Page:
Frequently Asked Questions
Find answers to frequently asked questions regarding the admissions and application process; state-specific considerations; tuition, fees, financial aid, and scholarships; degree accreditation, online platform, and pass rates; and legal degrees and career tracks.
What are the admissions requirements?
To be accepted at Concord Law School at Purdue University Global, you must satisfy all three steps in our application process, as well as meet the minimum academic standards outlined below.
Juris Doctor and Executive Juris Doctor Program: Applicants who earned their bachelor's degree from a college or university accredited by a regional or national accrediting agency recognized by the U.S. Department of Education (such as the Distance Education Accrediting Commission) will be considered for admission to Concord's law programs. In general, students should have a 3.0 or better cumulative grade point average from their undergraduate work.
What if I completed my undergraduate or graduate degree outside the U.S.?
As part of the admissions process, if you are applying for the Juris Doctor degree program, your study must be evaluated by a credential evaluation service approved by the Committee of Bar Examiners and you must demonstrate English proficiency by having earned a TOEFL score of 550/213/80 or higher or completion of at least 2 years of college-level study within the United States. (Executive Juris Doctor applicants may use Purdue Global-approved evaluation services).
What are the steps to apply to Concord Law School?
A significant advantage of attending Concord Law School is the added scheduling flexibility. There are several starts per year, so students do not have to wait for the traditional once per year cycle.
There are three steps in our application process, as explained below:
- Submit your online Request Information Form.
- Complete the Concord Online Admissions Exam.
- Submit your completed application online.
We review all submitted materials to confirm that you meet admission qualifications. Your application is then presented to the Concord Admissions Committee for consideration.
Do I need to take the LSAT?
No, the LSAT test is not required (unless you have previously been academically disqualified from a law school). You will be required to complete the Concord Online Admissions test. This is mandatory for all applicants, regardless of legal degree track, and can be taken from any location with a reliable internet connection. (If you already have LSAT test scores, you are encouraged to include them with your completed application.)
Where can I sit for the bar?
A person who earns a Juris Doctor (JD) degree from Concord Law School and meets the other regulatory requirements is eligible to sit for the California Bar Examination. If that person passes the exam and meets the State Bar of California’s other admissions requirements, he or she can be admitted to practice law in California.
Note that the JD program does not qualify graduates to take the bar examination or satisfy the requirements for admission to the practice of law in any other jurisdiction. A student seeking admission to practice law in a jurisdiction other than California may need additional experience/education to qualify for that state's bar. Students should contact the admitting authority in that jurisdiction for information regarding the legal education requirement for admission to the practice of law prior to enrollment at Concord.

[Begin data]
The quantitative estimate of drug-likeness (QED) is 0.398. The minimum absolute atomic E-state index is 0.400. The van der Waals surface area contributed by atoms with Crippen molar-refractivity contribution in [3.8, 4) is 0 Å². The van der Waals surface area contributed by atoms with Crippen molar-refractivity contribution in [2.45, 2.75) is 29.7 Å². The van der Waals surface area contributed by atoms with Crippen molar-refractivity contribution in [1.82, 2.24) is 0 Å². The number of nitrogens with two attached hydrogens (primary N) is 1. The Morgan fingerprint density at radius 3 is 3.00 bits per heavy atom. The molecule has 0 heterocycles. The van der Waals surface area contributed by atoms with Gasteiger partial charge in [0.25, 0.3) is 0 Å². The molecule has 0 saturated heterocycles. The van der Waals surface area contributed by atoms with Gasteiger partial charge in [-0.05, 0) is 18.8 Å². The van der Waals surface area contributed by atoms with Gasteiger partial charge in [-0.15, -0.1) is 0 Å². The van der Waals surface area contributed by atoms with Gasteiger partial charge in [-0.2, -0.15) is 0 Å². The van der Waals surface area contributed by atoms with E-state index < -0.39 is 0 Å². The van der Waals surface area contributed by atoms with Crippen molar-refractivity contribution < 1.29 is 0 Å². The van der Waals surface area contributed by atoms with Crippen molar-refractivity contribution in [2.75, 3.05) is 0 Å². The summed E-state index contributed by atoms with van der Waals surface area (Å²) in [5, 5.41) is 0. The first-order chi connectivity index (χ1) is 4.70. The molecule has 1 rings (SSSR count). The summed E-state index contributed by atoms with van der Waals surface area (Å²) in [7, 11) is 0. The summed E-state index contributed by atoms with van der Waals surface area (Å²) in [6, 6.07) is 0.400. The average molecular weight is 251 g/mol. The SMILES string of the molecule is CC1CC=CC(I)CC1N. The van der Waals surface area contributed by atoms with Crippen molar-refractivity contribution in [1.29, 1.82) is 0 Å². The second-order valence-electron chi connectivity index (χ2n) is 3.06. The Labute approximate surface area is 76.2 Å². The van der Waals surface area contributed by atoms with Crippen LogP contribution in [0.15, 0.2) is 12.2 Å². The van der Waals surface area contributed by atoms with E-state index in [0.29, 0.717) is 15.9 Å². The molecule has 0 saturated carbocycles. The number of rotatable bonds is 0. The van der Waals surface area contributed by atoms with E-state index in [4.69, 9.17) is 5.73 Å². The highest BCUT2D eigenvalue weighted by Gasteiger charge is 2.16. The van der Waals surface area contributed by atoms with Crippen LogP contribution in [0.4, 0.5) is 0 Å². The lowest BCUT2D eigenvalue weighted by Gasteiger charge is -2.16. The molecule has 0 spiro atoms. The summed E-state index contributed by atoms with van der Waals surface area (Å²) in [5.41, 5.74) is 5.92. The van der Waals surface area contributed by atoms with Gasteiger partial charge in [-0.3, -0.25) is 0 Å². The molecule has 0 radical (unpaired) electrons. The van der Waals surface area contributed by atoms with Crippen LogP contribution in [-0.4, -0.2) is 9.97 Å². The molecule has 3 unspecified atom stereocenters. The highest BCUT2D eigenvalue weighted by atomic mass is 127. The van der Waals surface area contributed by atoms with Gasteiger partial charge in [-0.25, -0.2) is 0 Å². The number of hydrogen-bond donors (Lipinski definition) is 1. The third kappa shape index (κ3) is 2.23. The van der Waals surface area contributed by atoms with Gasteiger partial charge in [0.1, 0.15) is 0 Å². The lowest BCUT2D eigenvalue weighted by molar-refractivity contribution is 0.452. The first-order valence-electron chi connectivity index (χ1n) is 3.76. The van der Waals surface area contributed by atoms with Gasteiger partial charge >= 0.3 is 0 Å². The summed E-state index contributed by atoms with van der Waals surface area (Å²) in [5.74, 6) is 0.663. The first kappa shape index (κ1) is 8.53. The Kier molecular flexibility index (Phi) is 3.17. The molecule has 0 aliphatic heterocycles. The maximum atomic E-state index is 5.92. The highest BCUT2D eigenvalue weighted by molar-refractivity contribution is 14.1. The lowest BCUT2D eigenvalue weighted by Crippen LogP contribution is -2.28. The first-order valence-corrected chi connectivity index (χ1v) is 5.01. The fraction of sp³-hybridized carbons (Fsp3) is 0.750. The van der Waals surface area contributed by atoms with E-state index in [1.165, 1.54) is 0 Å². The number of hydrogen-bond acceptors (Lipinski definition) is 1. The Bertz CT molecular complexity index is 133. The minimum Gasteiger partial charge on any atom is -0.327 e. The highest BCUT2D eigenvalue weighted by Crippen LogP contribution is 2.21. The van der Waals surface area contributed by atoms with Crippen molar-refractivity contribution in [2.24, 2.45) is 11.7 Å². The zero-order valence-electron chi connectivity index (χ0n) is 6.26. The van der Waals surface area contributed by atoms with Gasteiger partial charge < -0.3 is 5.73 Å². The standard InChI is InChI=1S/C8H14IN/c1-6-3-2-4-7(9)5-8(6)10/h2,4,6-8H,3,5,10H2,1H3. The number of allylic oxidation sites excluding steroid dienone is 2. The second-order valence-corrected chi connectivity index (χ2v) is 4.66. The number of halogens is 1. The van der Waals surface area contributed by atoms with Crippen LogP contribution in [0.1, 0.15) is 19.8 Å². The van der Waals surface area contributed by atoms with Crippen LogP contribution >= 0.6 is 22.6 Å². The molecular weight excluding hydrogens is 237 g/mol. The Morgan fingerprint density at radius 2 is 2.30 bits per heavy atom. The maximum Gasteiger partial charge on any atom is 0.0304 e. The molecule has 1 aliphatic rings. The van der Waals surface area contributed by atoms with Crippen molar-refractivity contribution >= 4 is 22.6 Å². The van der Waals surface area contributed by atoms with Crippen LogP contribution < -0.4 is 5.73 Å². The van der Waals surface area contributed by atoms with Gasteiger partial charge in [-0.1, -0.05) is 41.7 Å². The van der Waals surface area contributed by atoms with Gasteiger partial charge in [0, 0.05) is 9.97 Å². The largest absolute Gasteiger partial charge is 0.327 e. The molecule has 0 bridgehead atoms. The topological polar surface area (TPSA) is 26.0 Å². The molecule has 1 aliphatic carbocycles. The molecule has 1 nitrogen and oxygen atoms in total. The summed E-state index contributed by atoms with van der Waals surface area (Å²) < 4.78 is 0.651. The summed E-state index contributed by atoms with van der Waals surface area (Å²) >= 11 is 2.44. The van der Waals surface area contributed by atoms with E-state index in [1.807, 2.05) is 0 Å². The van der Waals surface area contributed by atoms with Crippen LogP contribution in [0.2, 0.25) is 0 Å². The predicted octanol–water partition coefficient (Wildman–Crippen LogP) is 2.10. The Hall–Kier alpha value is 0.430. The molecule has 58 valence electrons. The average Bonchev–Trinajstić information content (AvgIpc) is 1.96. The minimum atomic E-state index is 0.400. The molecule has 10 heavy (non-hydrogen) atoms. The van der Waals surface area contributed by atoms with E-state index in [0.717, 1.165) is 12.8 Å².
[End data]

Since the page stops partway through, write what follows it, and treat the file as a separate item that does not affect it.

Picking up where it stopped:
Is California the only state that I can practice in? Will the JD degree from Concord allow me to sit for the bar in my state?
Concord does not have formal recognition or approval in any state other than California. Bar admission is a state-by-state matter. Admission to the State Bar of California may provide a basis for your application to sit for the bar exam in other states—either immediately after admission or after a specified period of active law practice. For example, graduates who pass the California Bar Exam and gain licensure in California may then immediately pursue licensure in the states of North Carolina and Wisconsin. For information about licensure available in these and other states outside of California, please visit Purdue Global’s Licensure and State Authorization page. Students are highly encouraged to seek guidance from the appropriate bar admissions office for their state of residence.
If you’re interested in finding out more about the possibility of sitting for the bar in your state, we recommend you contact that state’s bar admission officials directly. The National Conference of Bar Examiners (NCBE) website (www.ncbex.org) includes links to state sites, contact information, and other bar admission information.
Do I have to be a resident of the state in which I take the bar?
Bar eligibility requirements vary by each state. For the state of California, residency is not required.
How can I use the degree in my state?
If you earn your Juris Doctor (JD) degree from Concord Law School and obtain a California license to practice law, there may be a number of opportunities available in other states, including acting as in-house counsel in corporations and practicing in the federal court system. Even without a bar license, a JD degree or EJD degree may make you eligible for a variety of positions within the legal field or in business or various industries, regardless of the state in which you reside.
How much is tuition?
You’ll find that Concord Law School tuition rates are considerably lower than private and most public law schools. However, your total cost does vary, based upon the degree path you choose. Our JD program is 4 years in length, requiring more time and classes. Our EJD program is shorter: just 3 years total.
Visit the tuition page for a detailed cost breakdown.
Are there other fees besides tuition?
In addition to base tuition fees, you will need to pay for textbooks, computer equipment, an online provider to access the curriculum, and certain student services fees.
You likely have some of the needed equipment or services already, like a qualifying computer and Internet provider, for example. Check Concord Law School Technical Requirements here.
For detailed cost estimates, visit the tuition page.
Can I apply for Financial Aid? Do you have FAFSA?
Our Student Finance Coordinators are glad to assist you with the process of applying for Federal Student Aid. Just call 877-757-8189 and ask to be connected to the Student Finance Office.
Learn more about your financial aid options, including a variety of federal and private lending programs.
Do you offer scholarships?
Concord is proud to offer scholarship opportunities to further our mission of providing affordable, accessible legal education. A limited number of scholarships are available for first-year students who demonstrate the talent, drive, and academic ability to become successful law school students.
Is Concord ABA-approved?